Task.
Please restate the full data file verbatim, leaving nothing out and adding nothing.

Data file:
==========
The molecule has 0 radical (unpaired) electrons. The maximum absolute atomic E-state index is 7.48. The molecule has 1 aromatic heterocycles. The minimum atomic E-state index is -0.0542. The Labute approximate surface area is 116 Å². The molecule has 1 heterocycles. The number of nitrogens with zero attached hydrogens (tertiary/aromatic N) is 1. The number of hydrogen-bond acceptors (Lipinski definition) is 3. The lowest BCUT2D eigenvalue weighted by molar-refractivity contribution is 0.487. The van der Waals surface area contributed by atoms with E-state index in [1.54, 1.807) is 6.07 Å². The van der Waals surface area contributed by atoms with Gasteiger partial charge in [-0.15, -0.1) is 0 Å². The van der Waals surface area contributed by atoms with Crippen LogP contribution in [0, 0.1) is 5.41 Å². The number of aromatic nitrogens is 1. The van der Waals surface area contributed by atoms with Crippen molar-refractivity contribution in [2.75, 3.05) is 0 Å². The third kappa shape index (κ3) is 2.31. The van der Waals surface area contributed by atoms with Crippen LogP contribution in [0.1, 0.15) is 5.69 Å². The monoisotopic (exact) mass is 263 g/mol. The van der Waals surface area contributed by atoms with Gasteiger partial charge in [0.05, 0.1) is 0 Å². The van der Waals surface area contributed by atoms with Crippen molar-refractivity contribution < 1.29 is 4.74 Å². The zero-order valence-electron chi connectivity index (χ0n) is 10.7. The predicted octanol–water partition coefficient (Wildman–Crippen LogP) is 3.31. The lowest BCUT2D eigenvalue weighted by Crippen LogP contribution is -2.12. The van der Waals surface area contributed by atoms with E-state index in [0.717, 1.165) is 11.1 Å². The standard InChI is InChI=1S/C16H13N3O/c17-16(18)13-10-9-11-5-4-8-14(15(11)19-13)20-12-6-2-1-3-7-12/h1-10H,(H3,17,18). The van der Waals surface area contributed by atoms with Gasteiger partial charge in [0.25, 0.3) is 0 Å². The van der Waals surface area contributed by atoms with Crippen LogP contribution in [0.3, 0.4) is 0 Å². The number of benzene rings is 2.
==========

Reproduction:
The molecule has 0 radical (unpaired) electrons. The maximum absolute atomic E-state index is 7.48. The molecule has 1 aromatic heterocycles. The minimum atomic E-state index is -0.0542. The Labute approximate surface area is 116 Å². The molecule has 1 heterocycles. The number of nitrogens with zero attached hydrogens (tertiary/aromatic N) is 1. The number of hydrogen-bond acceptors (Lipinski definition) is 3. The lowest BCUT2D eigenvalue weighted by molar-refractivity contribution is 0.487. The van der Waals surface area contributed by atoms with E-state index in [1.54, 1.807) is 6.07 Å². The van der Waals surface area contributed by atoms with Gasteiger partial charge in [-0.15, -0.1) is 0 Å². The van der Waals surface area contributed by atoms with Crippen LogP contribution in [0, 0.1) is 5.41 Å². The number of aromatic nitrogens is 1. The van der Waals surface area contributed by atoms with Crippen molar-refractivity contribution in [2.75, 3.05) is 0 Å². The third kappa shape index (κ3) is 2.31. The van der Waals surface area contributed by atoms with Crippen LogP contribution in [0.1, 0.15) is 5.69 Å². The monoisotopic (exact) mass is 263 g/mol. The van der Waals surface area contributed by atoms with Gasteiger partial charge in [0.05, 0.1) is 0 Å². The van der Waals surface area contributed by atoms with Crippen molar-refractivity contribution < 1.29 is 4.74 Å². The zero-order valence-electron chi connectivity index (χ0n) is 10.7. The predicted octanol–water partition coefficient (Wildman–Crippen LogP) is 3.31. The lowest BCUT2D eigenvalue weighted by Crippen LogP contribution is -2.12. The van der Waals surface area contributed by atoms with E-state index in [0.717, 1.165) is 11.1 Å². The standard InChI is InChI=1S/C16H13N3O/c17-16(18)13-10-9-11-5-4-8-14(15(11)19-13)20-12-6-2-1-3-7-12/h1-10H,(H3,17,18). The van der Waals surface area contributed by atoms with Gasteiger partial charge in [0.25, 0.3) is 0 Å². The van der Waals surface area contributed by atoms with Crippen LogP contribution in [0.3, 0.4) is 0 Å². The number of benzene rings is 2.